As research suggest marketing involved not just managing exchanges between stakeholders, but much more complex human interactions. Complexity can be both beautiful and sublime, it does not have to be dangerous and scary. People get nervous about complexity, when actually they could appreciate it, see the potential in it, like they do when they go to a good art show (Guillet de Monthovx, 2008).[15] Managers and marketers could learn from art and artists that how to deal with this complex situation. You do not have to love the physical artwork of every artist, but they have a way of approaching problems and engaging in process that can be extremely helpful says Michelangelo Pistoletto.[16]


Schwartz, B. (2004) “The Paradox of Choice.” New York, Ecco

Desmond J., (2003) “Consuming behaviours” Palgrave Macmillan, pp 2-24

Guillet de Monthovx, P. (2004) “The Art Firm” Aesthetic Management and Metaphysical Marketing, Stanford University Press, PP 56

[1] Desmond J., (2003) “Consuming behaviours” Palgrave Macmillan, pp 2-24

[2] Guillet de Monthovx, P. (2004) “The Art Firm” Aesthetic Management and Metaphysical Marketing, Stanford University Press, PP 56

[3] Dholakia, N. and Dholakia, R.R. (1985) ‘Choice and Choicelessness in the Paradigm of Marketing’, in N. Dholakia and J. Arndt (eds) Changing the Course of Marketing: An Alternative Paradigm for Widening Marketing Theory, pp. 173–85. Greenwich, CT: JAI Press.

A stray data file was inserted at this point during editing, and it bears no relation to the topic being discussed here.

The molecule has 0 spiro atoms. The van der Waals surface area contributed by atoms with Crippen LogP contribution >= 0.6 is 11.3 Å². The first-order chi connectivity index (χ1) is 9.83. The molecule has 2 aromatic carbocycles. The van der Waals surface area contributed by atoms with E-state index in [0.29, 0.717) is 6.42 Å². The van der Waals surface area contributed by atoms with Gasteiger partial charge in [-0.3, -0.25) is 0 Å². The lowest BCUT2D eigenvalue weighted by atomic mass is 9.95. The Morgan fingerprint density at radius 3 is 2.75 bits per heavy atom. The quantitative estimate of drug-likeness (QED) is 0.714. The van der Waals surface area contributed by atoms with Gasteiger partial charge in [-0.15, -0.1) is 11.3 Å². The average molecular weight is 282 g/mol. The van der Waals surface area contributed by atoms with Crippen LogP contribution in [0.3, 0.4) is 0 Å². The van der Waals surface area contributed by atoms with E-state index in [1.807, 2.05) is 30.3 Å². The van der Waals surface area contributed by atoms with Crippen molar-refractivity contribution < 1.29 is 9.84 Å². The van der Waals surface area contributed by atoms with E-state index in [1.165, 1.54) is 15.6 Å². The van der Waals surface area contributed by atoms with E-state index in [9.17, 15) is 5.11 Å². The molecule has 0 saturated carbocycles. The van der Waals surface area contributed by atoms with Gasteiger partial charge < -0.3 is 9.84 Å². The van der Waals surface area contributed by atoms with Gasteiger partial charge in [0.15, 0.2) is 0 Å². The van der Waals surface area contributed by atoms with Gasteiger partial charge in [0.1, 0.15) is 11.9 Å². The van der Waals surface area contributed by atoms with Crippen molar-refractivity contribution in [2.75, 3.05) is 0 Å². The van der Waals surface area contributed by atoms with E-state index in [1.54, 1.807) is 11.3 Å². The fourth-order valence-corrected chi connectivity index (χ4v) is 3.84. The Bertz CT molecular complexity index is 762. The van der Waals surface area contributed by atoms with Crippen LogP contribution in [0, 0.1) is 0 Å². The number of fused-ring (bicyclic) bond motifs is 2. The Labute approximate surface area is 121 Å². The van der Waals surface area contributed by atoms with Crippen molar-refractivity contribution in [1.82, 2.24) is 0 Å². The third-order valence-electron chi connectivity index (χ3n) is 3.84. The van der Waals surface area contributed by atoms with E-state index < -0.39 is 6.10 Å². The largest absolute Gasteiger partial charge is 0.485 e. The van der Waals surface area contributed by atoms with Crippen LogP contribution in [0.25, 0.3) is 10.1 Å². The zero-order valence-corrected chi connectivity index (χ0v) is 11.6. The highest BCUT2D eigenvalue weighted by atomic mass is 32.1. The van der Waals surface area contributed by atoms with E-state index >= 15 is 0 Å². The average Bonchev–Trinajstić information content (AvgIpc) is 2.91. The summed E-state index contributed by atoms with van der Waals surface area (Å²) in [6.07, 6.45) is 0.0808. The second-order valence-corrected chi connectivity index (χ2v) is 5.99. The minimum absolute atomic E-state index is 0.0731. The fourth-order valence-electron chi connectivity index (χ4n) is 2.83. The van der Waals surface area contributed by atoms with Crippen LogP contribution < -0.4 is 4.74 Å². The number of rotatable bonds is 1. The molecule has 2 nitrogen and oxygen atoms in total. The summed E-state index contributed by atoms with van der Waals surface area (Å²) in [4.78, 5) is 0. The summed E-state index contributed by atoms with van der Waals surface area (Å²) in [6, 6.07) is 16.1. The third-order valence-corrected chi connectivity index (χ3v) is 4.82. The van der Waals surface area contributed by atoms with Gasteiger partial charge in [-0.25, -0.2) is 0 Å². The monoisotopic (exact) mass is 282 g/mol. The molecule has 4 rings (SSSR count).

[4] Galbraith J. K. (1958) “The Dependence Effect” The New Press, New York

[5] Schor, J. B.(1999), “Towards a New Politics of Consumption” The New Press, New York

[6] Shankar, A., Whittaker, J., & Fitchett J.A., (2006) “Heaven knows I’m miserable now”, Marketing Theory, vol. 6, no. 4, pp. 485-505, Published by SAGE

[7] Schwartz, B. (2004) “The Paradox of Choice.” New York, Ecco

[8] 13 November 2008

[9] Lindqvist, K. The myth of management as art and the management of art as myth

[10] Ross, K “Introduction: Regime Change. Jacques Ranciere and Contemporary Art”, Artforum (March 2007): 254-255

[11] Rancière, J. (2004) The Politics of Aesthetics, continuum, London and New York: Continuum

[12] Hansen, H., Ropo, A., Sauer, E., (2007) “Aesthetic leadership” College of Business Administration, Texas Tech University

[13] Mandoki, K (2007) “Everyday Aesthetics” Prosaics, the play of culture and Social Identities, Universidad Autonoma Metropolitana, Mexico PP 57-60

[14] Dean Jr., J. W., Ottensmeyer E., Ramirez R., (1997) “An aesthetic perspective on organizations” In Cooper C., Jackson, S., “Creating tomorrow’s organizations” A handbook for future research in organizational behaviour, Wiley, Chichester

[15] Guillet de Monthovx, P. & Statler M., “Aesthetic play as an organizing principle” In: New and Emerging Approaches to Management & Organization. Eds. Barry, D. & Hansen, H., Sege Press (2008)

[16] Ibid